While this topic is not one's favorite, it is an inevitable part of life.

One must confront one's own demise and prepare for it.

There are many unpleasant scenarios that a person's family can face if their loved one passes away unprepared.

Call us today and let The Cocirteu Law Firm help you prepare.



Your Will designates your real and personal affects to persons you name in your Will. Usually husband and wife have reciprocal Wills that designates that all affects transfer to the other upon death and or to their children upon both their deaths. You can also make specific requests if there are certain assets you wish to leave to certain person.


A living will basically states as does the Health Care Power of Attorney that you do not want any prolonged life sustaining medical treatment if you are of a permanently unconscious state. The difference is that in a Health Care Power of Attorney you are designating an agent of your choice to make that determination while in a living will you are requiring such treatment to stop. Signing both documents creates the following authority. You have a Power of Attorney present to make a decision and if that Power of Attorney is unable to make such a decision your Living Will then controls the situation. If you do not want a Living Will to control and only want the determination to be made by your Power of Attorney then if your Power of Attorney is not present physicians are required to give you prolonged life sustaining treatment until you die. You could be in a permanently unconscious state for many years.


Empowers the person you appoint to conduct your general business, financial and personal affairs on your behalf. The person you appoint has the power to conduct affairs in the following areas:

1. Sell and buy real and personal property
2. Pay bills and create debt
3. Enter into contracts for purchases or other legal obligations on your behalf
4. Buy and sell stocks, bonds and other investment
5. All other ordinary business activities that you would conduct if you were in a position to do so in your best interest


The person you appoint to be your power of attorney for health care has the following powers: full power and authority to make all health care decisions for you to the same extent that you could make such decisions for yourself if you had the capacity to do so, at any time during which you do not have the capacity to make informed health care decisions for yourself. Such agent shall have the authority to give, to withdraw or to refuse to give informed consent to any medical or nursing procedure, treatment, intervention or other measure used to maintain, diagnose or treat my physical or mental condition. In exercising this authority, your agent shall make health care decisions that are consistent with your desires as stated in this document or otherwise made known to your agent by you or, if you have not made your desire known, that are, in the judgment of your agent, in your best interests.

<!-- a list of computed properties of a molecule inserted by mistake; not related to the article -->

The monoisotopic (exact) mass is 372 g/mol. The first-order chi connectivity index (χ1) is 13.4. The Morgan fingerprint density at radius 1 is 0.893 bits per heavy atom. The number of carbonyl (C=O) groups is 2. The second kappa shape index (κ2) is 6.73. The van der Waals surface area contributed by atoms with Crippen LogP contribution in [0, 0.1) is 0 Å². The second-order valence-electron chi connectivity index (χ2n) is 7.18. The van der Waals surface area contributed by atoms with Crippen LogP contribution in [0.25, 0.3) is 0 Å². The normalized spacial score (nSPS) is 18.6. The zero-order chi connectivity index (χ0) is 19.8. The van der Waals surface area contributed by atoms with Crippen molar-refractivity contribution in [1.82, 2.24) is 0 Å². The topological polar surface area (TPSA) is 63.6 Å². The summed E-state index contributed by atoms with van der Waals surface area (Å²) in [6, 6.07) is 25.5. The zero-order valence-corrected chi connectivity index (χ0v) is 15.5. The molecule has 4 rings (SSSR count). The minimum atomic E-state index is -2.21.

You also give your power of attorney the power to withdraw nutrition and hydration when in a permanently unconscious state. And if your attending physician and at least one other physician who has examined you determine, to a reasonable degree of medical certainty and in accordance with reasonable medical standards, that such nutrition or hydration will not or no longer will serve to provide comfort to you.


What is a Probate Estate?
A probate estate is a legal proceeding provided for by Ohio law to determine the assets of a deceased person who was an Ohio resident at the time of death, the value of those assets, and the distribution of those assets to the persons entitled to them by law.

Why is Probate Estate Necessary?
A probate estate is necessary to protect and conserve the assets of a decedent for the heirs, creditors, and other persons interested in an estate. The probate estate will provide for the payment of outstanding debts, the payment of taxes, and the distribution of the remaining assets to the persons entitled to receive them under the decedent's will, or by law.

What Procedures are Involved in Probating an Estate?
A probate estate is a legal proceeding provided for by Ohio law to determine the assets of a deceased person who was an Ohio resident at the time of death, the value of those assets, and the distribution of those assets to the persons entitled to them by law.
The probating of an estate requires the appointment by the Probate Court of a suitable person to supervise the administration of the estate. The person appointed is called an executor, if named in a will, or an administrator, if there is no will.
The executor or administrator may be an individual, a bank, or trust company.
The duties of an executor or administrator are:
-To determine the names, ages, and degree of relationship of heirs;
-To take possession of, and conserve all of the real and personal property of the decedent;
-To file with the Probate Court an inventory of all the assets held in the name of the decedent;
-To receive and determine the validity of all claims against the decedent's estate;
-To file tax returns and to pay income and estate taxes;
-To make distribution of the estate's assets to the proper persons;
-To file an account of all receipts and disbursements made by the executor or administrator with the Probate Court. If the total value of all property in the decedent's name is $35,000 or less, the estate can be relieved from the administration requirements.


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